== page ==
poetry and prose about place

Posts Tagged ‘picnic

a Heidi picnic

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When I was a child, one of my favorite books was Johanna Spyri’s Heidi.  I loved reading about Heidi and Peter’s trips to the alpine meadow to watch over the goats.  And I loved the simplicity of their dinner … milk and cheese and bread.  My favorite picnic lunch is a version of theirs and I always think of it as a ‘Heidi Picnic’.


A week ago, my husband and I took a short vacation in the Eastern Townships of Quebec.  We followed the Route des Sommets, a trail of roadways through the elevations of the Quebec Appalachians …


view along the Route des Sommets in the Eastern Townships of Quebec

view along the Route des Sommets in the Eastern Townships of Quebec


We admired the architecture of the churches – spires and rose windows …


Catholic church in East Angus, Quebec

Catholic church in East Angus, Quebec


and we sampled the local food, squeaky cheese curds, herbed cheese, sweet honey, crisp Lobo apples, and yeasty artisan bread … our Heidi picnic …


our Heidi picnic in Quebec

our Heidi picnic in Quebec


Copyright  2014  Jane Tims

Written by jane tims

September 22, 2014 at 7:16 am

a woodland stream in southern Alberta

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When we were children, living in Alberta, Mom and Dad took us for drives on the weekends.  Usually, we explored the prairie roads or the landscape of the South Saskatchewan River.  Sometimes, though, we sought the wooded areas of southern Alberta. 

A place we visited more than once was a small wooded stream in the Cypress Hills.  We called it ‘Greyburn Gap’, probably after the nearby community of Greyburn’s Gap.  The site had a picnic table and shelter, woods to explore, and the little stream. 

The Cypress Hills area is an eroded plateau, rising above the Alberta and Saskatchewan prairies.  It was left unglaciated during the last ice age and has a flora and fauna much different than the surrounding prairie.  Part of the Cypress Hills is protected as the Cypress Hills Interprovincial Park.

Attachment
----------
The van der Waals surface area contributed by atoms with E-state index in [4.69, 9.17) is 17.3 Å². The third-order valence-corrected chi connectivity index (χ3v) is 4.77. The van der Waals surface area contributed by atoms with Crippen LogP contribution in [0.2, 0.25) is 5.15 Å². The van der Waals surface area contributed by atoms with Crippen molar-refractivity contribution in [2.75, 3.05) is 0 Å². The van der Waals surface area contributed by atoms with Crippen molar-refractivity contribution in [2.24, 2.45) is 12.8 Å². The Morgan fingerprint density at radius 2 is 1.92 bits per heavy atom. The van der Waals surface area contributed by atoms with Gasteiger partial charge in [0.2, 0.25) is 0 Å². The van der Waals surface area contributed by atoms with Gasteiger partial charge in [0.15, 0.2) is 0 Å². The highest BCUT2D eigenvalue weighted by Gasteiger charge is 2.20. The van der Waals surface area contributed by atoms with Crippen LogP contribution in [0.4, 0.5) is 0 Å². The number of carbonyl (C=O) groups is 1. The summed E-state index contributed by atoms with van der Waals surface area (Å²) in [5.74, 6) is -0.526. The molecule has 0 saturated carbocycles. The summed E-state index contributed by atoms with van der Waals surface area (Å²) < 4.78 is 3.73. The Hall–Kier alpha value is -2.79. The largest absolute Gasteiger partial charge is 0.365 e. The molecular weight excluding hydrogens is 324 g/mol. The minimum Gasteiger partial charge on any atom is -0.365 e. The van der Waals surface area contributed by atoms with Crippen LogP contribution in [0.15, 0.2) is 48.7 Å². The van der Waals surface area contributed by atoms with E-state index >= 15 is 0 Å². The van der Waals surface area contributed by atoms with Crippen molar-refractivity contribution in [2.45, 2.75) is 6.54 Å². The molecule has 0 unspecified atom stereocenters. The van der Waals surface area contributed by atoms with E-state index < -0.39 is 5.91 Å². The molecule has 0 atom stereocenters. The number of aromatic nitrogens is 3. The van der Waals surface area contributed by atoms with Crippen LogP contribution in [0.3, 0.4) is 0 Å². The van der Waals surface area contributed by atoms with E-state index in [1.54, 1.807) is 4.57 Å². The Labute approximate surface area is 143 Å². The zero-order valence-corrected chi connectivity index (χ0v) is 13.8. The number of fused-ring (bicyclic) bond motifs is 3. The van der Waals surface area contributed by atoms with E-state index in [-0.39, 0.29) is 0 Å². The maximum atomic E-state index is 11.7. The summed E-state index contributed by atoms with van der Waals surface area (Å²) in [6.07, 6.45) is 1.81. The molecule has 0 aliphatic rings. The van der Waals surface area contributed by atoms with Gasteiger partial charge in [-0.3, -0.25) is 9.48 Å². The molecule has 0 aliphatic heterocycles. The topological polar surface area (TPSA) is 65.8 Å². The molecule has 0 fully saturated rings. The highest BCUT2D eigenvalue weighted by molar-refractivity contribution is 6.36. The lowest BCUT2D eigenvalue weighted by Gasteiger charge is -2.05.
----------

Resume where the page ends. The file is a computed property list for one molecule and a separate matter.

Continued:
Elkwater Lake and the wooded landscape of the Cypress Hills Interprovincial Park as they appeared in 1967

My parents were raised in Nova Scotia and were accustomed to the forests of the Atlantic Provinces.   The Cypress Hills, and the woods of Elkwater Lake, where we had a cabin, must have helped them feel more at home in Alberta. 

mixed woods of Elkwater Lake area (2002)

our cabin at Elkwater Lake (1967)


Greyburn Gap, Alberta


I remember    a brook threaded through the trees like string   

black water in the gap between gossamer and fern

a fence to mark its moving   a fallen fir

to tangle its water    our hands

trailing in the eddy


a jug of root beer   sunk to the neck   to move the brook’s cold shiver

into our summer bodies



 © Jane Tims, 2011

Written by jane tims

August 24, 2011 at 8:04 am

the location of our picnic table

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Back in our grey woods is a place we don’t visit regularly any more.  Our picnic table is there, in a mossy area among mature spruce and fir, at the top of a slope.  It overlooks a wet spot in the woods.  In the spring the wet area becomes an ephemeral stream, and a series of vernal pools among the mosses and ferns.

down-slope of the picnic table is a ferny area with an ephemeral stream... the dark areas in the photo are pools of water

Once, almost 28 years ago, the space was perfect for our new picnic table.  The table was given to my newborn son by his Great-Aunt Jane and we took considerable care in choosing its location. 

our picnic table in the woods

In years past, we took a picnic lunch there regularly.  Sometimes I went there to write.

Today I pass the table when I follow the path through the woods, but I haven’t stopped to eat a picnic there in years.   Another family has taken over, probably of Groundhogs (Marmota monax).  They have built a labyrinth of burrows among the tree roots in the soft soil of the slope.  Where each burrow exits is a mound, the remains of deep-earth excavation.  One of the six burrow openings is larger than the others.  My reading tells me this complex of burrows and exits provides quick escape from predators, a place to store food, and a place to hibernate.

the main entrance to the burrows, under the roots of a fir

Once this place was the ideal location for our new picnic table and our family picnics.  Now the same site is perfect habitat for the Groundhog family.                                                    


concerning the location

of our new picnic table


share a meal with the unknown

to make it your friend


we find a clearing

near the path

where the sun will shine at noon

where we will not have to cut the trees

where the neighbours’ voices

and the passing cars

are quiet 


we load the picnic table

into the cart

haul it through the woods

behind the Yamaha


we eat peanut butter sandwiches

and applesauce

drink cola

and sunshine


we laugh

make friends with the woods

and with each other



© Jane Tims 1983

Written by jane tims

August 20, 2011 at 7:32 am

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